Face to face: Michael Hill

In her latest Face to Face interview KAREN BETHELL talks to former Holt town council chairman Michael Hill who, after years of spending every waking hour devoted to work and community life, was forced to take a step back 5 years ago when he was diagnosed with cancer.

In her latest Face to Face interview KAREN BETHELL talks to former Holt town council chairman Michael Hill who, after years of spending every waking hour devoted to work and community life, was forced to take a step back 5 years ago when he was diagnosed with cancer. Following a series of gruelling chemotherapy sessions, Michael recovered, but his illness has made him look a life in a new light . . .

Michael spent his early years living in a prefabricated, asbestos bungalow on land owned by Holt wine merchant Alfred Lee, for whom his father John worked.

The family found themselves homeless when Mr Lee decided to knock down the bungalow, but were delighted when Michael's mother was offered a job as secretary by the Ancient Order of Foresters Friendly Society in nearby Bull Street.

The position came with a next-door cottage, and Michael, his parents and two sisters carried their possessions across the road and made themselves at home.

After learning that the office's previous incumbent had framed customers' pictures as a sideline, Michael's father saw a business opportunity and, after handing in his notice at A Lee, began framing and selling paintings with the help of local builder Ernie Wright.

Demand grew and, when his mother became ill, Michael, then 15, found himself forced to give up the offer of an apprenticeship with a draughtsman at Rugby to help out.

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He left Fakenham Grammar School the day after sitting his last O Level, and the company became J Hill and Son.

In 1971, Michael's father scraped together the £10,000 he needed to buy Lees Yard from his former employer, and father and son set about turning one of the warehouses on the site into an art gallery.

Michael and his wife Teresa, whom he met as a teenager, took over the company after his parents retired and the couple embarked on an ambitious project to transform Lees Yard into a retail complex.

Michael also threw himself into community life, serving as a town councillor, as president of Holt St John Ambulance, and as a governor of Sheringham High School, where sons Adrian and Simon were students.

Lees Yard went on to win a Nat West Bank gold award for merchandising, but, in the middle of a further improvement scheme in 2003, Michael, who had only recently recovered from a muscle weakening condition, was diagnosed with lymphoma.

Adrian took leave from his job as a manager for Boots to oversee the completion of the project, while Simon, a chartered accountant, helped with the financial side.

Adrian later bought the gallery, with Michael returning to work to run the framing centre and artists' materials shop.

A devoted grandfather of 3 baby girls, Michael still suffers from the after-effects of cancer treatment. But, he says, a positive outlook, and a loving family keep him “99 per cent” well.

What is the best thing about your job?

The diversity - you never know what is going to come through the door next and, in the past, we have framed the jaws of a great white shark, and were even visited by LS Lowry.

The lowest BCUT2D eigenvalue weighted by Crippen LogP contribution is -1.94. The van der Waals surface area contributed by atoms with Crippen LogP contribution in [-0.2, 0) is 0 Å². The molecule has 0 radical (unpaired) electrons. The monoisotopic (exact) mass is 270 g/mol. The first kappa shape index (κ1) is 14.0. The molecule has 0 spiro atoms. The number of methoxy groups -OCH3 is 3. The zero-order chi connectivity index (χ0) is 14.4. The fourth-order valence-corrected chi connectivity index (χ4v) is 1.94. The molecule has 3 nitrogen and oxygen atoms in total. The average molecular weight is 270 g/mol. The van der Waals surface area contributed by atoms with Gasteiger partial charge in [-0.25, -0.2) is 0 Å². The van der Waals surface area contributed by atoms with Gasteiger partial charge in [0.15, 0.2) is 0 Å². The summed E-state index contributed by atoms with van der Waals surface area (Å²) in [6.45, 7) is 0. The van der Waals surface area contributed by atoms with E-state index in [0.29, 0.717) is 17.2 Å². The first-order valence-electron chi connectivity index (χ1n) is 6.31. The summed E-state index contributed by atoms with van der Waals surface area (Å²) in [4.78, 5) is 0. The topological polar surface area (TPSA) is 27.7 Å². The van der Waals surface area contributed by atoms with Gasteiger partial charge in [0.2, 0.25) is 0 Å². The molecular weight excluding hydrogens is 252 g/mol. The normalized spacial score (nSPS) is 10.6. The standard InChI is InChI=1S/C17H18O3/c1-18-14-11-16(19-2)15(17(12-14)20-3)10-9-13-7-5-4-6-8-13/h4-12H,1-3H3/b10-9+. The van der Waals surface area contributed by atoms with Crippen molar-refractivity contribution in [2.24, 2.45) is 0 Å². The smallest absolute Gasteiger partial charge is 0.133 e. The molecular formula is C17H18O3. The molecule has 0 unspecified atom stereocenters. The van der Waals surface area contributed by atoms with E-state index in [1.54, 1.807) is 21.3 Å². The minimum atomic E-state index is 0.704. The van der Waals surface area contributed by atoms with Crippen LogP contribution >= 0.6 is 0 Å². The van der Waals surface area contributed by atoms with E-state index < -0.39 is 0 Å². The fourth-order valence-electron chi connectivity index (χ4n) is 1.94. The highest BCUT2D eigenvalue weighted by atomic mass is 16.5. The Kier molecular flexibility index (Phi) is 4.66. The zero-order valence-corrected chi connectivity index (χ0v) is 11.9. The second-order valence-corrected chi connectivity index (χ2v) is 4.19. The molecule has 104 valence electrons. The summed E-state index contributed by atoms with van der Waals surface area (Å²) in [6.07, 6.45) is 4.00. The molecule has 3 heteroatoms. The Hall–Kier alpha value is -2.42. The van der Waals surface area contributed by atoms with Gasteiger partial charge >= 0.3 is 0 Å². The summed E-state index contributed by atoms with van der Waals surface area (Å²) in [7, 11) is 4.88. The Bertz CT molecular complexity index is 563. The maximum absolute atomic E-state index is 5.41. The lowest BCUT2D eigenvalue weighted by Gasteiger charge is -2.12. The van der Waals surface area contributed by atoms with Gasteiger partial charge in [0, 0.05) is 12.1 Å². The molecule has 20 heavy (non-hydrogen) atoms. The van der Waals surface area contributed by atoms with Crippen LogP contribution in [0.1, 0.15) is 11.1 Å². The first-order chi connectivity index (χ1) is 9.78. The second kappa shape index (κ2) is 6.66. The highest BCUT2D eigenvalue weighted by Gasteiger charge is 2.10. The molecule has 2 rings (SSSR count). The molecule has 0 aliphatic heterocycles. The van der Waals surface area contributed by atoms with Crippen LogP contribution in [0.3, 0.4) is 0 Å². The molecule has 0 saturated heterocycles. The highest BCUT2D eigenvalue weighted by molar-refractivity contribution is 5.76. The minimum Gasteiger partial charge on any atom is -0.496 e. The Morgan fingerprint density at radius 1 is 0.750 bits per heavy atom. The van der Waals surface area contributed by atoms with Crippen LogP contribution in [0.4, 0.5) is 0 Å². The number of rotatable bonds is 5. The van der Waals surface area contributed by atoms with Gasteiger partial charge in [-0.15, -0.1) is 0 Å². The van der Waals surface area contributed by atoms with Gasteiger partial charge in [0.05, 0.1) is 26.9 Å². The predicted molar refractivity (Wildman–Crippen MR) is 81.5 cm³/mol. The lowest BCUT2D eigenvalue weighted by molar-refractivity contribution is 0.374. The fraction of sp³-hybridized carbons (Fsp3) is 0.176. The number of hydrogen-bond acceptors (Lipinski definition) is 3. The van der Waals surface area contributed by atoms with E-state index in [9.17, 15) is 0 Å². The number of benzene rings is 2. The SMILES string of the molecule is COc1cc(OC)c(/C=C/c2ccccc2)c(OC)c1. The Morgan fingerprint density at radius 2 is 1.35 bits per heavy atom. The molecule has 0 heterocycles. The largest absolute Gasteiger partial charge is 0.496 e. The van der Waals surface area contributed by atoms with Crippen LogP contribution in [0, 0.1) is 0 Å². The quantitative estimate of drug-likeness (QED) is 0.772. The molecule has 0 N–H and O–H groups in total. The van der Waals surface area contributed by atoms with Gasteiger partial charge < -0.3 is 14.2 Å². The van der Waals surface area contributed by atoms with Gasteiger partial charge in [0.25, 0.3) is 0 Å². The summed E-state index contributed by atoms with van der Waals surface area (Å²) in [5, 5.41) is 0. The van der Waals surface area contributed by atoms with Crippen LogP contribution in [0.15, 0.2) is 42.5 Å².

And the worst?

Being ill has left me with an overwhelming weariness which can't be cured with sleep. It is a huge problem to fight it when you have been so active and constantly on the go.

What is the one thing you would save if your house was on fire?

When you have been at death's door, it is very hard to look back as you just want to say, “what has gone has gone” and look forward. However, I would save my laptop which has all my photographs on it, including ones of my grandchildren and of two special holidays with Teresa to Austria and Switzerland which were all part of me getting better.

Where do you go to unwind?

For a drive in the car with the top down.

What is your favourite Norfolk building?

I have always been absolutely fascinated by architecture and I love the beauty and symmetry of Blickling Hall.

Have you ever done anything outrageous?

No, I'm the world's most boring man! Although I do think you have to be serious running your own business, I can say that humour is everything to me. I have always seen the lighter side and that is what has got me through some of the darker times.

If you could change one thing about yourself, what would it be?

I would like to have more time to spend with my family. Because chemotherapy was so gruelling, it would have been easy to refuse treatment, but it is our closeness that got me through and, if I regret anything, it is that it has always been work, work, work.

What is your proudest moment?

Seeing my sons being born, but it was also an incredible privilege to serve Holt as town council chairman during the millennium year.

And your greatest achievement?

Seeing Lees Yard how I always dreamed it would one day look.

Who do you most admire?

My wife; she has fascinated me from the day I met her and she has been my guardian angel.

Do you have any fears or phobias?

Spiders - they terrify me!

What makes you angry?


Favourite book, film and TV programme?

I don't read and I don't watch films, but I do like The Apprentice with Sir Alan Sugar. I think it is wonderful that someone from such a humble background can achieve so much.

How would you like to be remembered?

Beyond anything else, as being a good dad, husband and granddad.